Magee was one of the promotors of the Erie Railroad out through Bath. Old correspondence tells of the warring between the canal factions and the railroad interests in the legislature over the issue of state support for the railroads. The Erie did build through Bath, and water from the railroad water tank did supply water to the fountain in the lawn in front of Magee's house.

John Magee became a very wealthy man. He established the Bank of Steuben County in Bath and had a bank in NYC. He and William McCay were the main officers of the Steuben County Bank. Magee had been with Constant Cook in his bank for awhile; then later they became rivals, finally each trying to outdo the other in the churches they would build in Bath and Watkins Glen.

In the political struggle of New York City bankers to wrest control away from Philadelphia bankers, Magee sided with Andrew Jackson against Nicholas Biddle and his bank in Philadelphia. At this time Magee was running for elective office in Bath and was known to support Jackson. Just a few days before the election a political poster appeared in Bath disclaiming this position and signed by "John Magee." His opponents had printed this bill and found another John Magee to sign it. Magee didn't have time to expose their ruse before the voting, and he was defeated. Whether this ploy confused his supporters isn't known. John Magee soon moved from Bath to Watkins Glen where he built a church to rival Cook's St. Thomas Episcopal in Bath.

Ambrose Spencer Howell bought the house in Bath from Magee in 1866. The Howell family lived there until 1885. The Howells were merchants, and built the cast-iron-front building on Liberty Street in Bath where Madigan's restaurant is now.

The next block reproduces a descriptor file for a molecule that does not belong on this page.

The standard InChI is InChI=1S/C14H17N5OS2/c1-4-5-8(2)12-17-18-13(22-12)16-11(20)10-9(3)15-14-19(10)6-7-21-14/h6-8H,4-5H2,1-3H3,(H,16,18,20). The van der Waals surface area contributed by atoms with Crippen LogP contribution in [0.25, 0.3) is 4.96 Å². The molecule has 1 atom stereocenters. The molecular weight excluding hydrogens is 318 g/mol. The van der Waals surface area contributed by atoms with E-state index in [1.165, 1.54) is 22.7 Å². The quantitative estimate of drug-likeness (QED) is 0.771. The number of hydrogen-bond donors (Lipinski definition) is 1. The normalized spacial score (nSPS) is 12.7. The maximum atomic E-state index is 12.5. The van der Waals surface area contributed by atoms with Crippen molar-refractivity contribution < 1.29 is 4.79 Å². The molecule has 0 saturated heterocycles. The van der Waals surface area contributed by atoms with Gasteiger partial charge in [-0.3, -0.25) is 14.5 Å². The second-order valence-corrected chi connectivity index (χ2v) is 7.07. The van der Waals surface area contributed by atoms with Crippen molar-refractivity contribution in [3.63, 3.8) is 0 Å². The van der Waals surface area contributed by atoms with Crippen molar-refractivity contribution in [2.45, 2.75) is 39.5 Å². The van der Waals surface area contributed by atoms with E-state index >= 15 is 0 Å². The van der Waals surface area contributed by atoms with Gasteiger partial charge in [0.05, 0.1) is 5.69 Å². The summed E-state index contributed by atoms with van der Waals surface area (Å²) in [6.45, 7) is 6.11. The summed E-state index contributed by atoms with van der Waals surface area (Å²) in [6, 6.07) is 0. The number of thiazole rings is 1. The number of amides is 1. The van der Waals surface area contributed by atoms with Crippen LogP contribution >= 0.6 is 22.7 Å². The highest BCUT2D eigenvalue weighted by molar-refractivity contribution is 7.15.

When Magee sold the house he had built in Bath, he reserved the iron picket fence, two hitching posts, two iron dogs, and two large chandeliers in the parlor of the house. The story is that he never took them. He died in 1868, five years after going from Bath, leaving an estate of 11 million dollars.

The Howells may have made changes in the house. Its external appearance now is more Federal style now than it was in the earlier print. The wood fireplace mantels in the downstairs rooms have been replaced with arched-top marble surrounds. A brick front-entrance vestibule was added that has a half-round window above the outer door which looks very similar to the interior windows on the left side of the hallway. This window and one at the back of the building may have come from the right side of the hallway.

In 1885 Daniel Howell took the property by foreclosure. He sold it in 1893 to Ira Davenport, Jr. Ira Davenport left the Magee house, Elm Cottage, and the Liberty Street business property where Cohn's store now is, plus $40,000, to the library association in 1904.

The last Magee descendant known by the library was Duncan Edwards who got the painting of the Magee children for the library some years ago. He is no longer living.

The basement of the house which contained living quarters for the Magee family servants as well as the kitchen was remodelled by the library into additional reading rooms and a room for historical book collections.

A reconstruction program in 1980 included a new roof and gutters, cleaning and sealing the exterior brick work, repair of floor joists, and refinishing of ceilings and walls.

In 19_ the Davenport Library moved to a new building and the Magee House became the home of the Steuben County Historical Society.